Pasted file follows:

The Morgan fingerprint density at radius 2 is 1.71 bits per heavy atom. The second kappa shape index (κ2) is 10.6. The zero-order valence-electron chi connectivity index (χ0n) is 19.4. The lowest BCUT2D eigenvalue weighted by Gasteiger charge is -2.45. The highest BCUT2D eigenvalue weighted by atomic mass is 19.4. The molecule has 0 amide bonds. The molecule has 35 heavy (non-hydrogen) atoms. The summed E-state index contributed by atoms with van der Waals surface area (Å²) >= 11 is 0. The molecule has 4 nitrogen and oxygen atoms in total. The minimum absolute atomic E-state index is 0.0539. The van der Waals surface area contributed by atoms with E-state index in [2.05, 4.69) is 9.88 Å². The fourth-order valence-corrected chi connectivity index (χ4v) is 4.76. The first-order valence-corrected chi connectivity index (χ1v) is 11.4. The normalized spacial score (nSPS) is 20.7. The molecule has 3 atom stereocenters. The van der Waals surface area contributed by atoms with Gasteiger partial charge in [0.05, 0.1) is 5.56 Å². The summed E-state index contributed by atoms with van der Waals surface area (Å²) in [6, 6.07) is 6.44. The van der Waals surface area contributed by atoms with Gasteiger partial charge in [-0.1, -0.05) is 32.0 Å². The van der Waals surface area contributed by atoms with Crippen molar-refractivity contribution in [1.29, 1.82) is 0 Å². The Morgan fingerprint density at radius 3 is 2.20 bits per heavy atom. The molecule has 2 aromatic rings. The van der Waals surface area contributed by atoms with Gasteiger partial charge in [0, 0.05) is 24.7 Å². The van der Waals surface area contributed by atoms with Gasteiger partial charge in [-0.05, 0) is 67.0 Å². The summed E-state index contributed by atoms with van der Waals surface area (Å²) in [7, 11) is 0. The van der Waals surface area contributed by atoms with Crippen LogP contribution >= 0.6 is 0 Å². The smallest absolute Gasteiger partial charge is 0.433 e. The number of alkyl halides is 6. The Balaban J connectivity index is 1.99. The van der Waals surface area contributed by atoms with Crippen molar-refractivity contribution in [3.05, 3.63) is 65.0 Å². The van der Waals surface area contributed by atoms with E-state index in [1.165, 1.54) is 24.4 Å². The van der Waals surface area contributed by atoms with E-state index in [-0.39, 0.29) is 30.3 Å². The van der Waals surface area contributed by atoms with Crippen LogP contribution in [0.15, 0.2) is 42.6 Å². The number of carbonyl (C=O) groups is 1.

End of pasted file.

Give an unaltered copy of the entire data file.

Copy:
The Morgan fingerprint density at radius 2 is 1.71 bits per heavy atom. The second kappa shape index (κ2) is 10.6. The zero-order valence-electron chi connectivity index (χ0n) is 19.4. The lowest BCUT2D eigenvalue weighted by Gasteiger charge is -2.45. The highest BCUT2D eigenvalue weighted by atomic mass is 19.4. The molecule has 0 amide bonds. The molecule has 35 heavy (non-hydrogen) atoms. The summed E-state index contributed by atoms with van der Waals surface area (Å²) >= 11 is 0. The molecule has 4 nitrogen and oxygen atoms in total. The minimum absolute atomic E-state index is 0.0539. The van der Waals surface area contributed by atoms with E-state index in [2.05, 4.69) is 9.88 Å². The fourth-order valence-corrected chi connectivity index (χ4v) is 4.76. The first-order valence-corrected chi connectivity index (χ1v) is 11.4. The normalized spacial score (nSPS) is 20.7. The molecule has 3 atom stereocenters. The van der Waals surface area contributed by atoms with Gasteiger partial charge in [0.05, 0.1) is 5.56 Å². The summed E-state index contributed by atoms with van der Waals surface area (Å²) in [6, 6.07) is 6.44. The van der Waals surface area contributed by atoms with Gasteiger partial charge in [-0.1, -0.05) is 32.0 Å². The van der Waals surface area contributed by atoms with Crippen molar-refractivity contribution in [1.29, 1.82) is 0 Å². The Morgan fingerprint density at radius 3 is 2.20 bits per heavy atom. The molecule has 2 aromatic rings. The van der Waals surface area contributed by atoms with Gasteiger partial charge in [0, 0.05) is 24.7 Å². The van der Waals surface area contributed by atoms with Gasteiger partial charge in [-0.05, 0) is 67.0 Å². The summed E-state index contributed by atoms with van der Waals surface area (Å²) in [7, 11) is 0. The van der Waals surface area contributed by atoms with Crippen LogP contribution >= 0.6 is 0 Å². The smallest absolute Gasteiger partial charge is 0.433 e. The number of alkyl halides is 6. The Balaban J connectivity index is 1.99. The van der Waals surface area contributed by atoms with Crippen molar-refractivity contribution in [3.05, 3.63) is 65.0 Å². The van der Waals surface area contributed by atoms with E-state index in [1.165, 1.54) is 24.4 Å². The van der Waals surface area contributed by atoms with E-state index in [-0.39, 0.29) is 30.3 Å². The van der Waals surface area contributed by atoms with Crippen LogP contribution in [0.15, 0.2) is 42.6 Å². The number of carbonyl (C=O) groups is 1.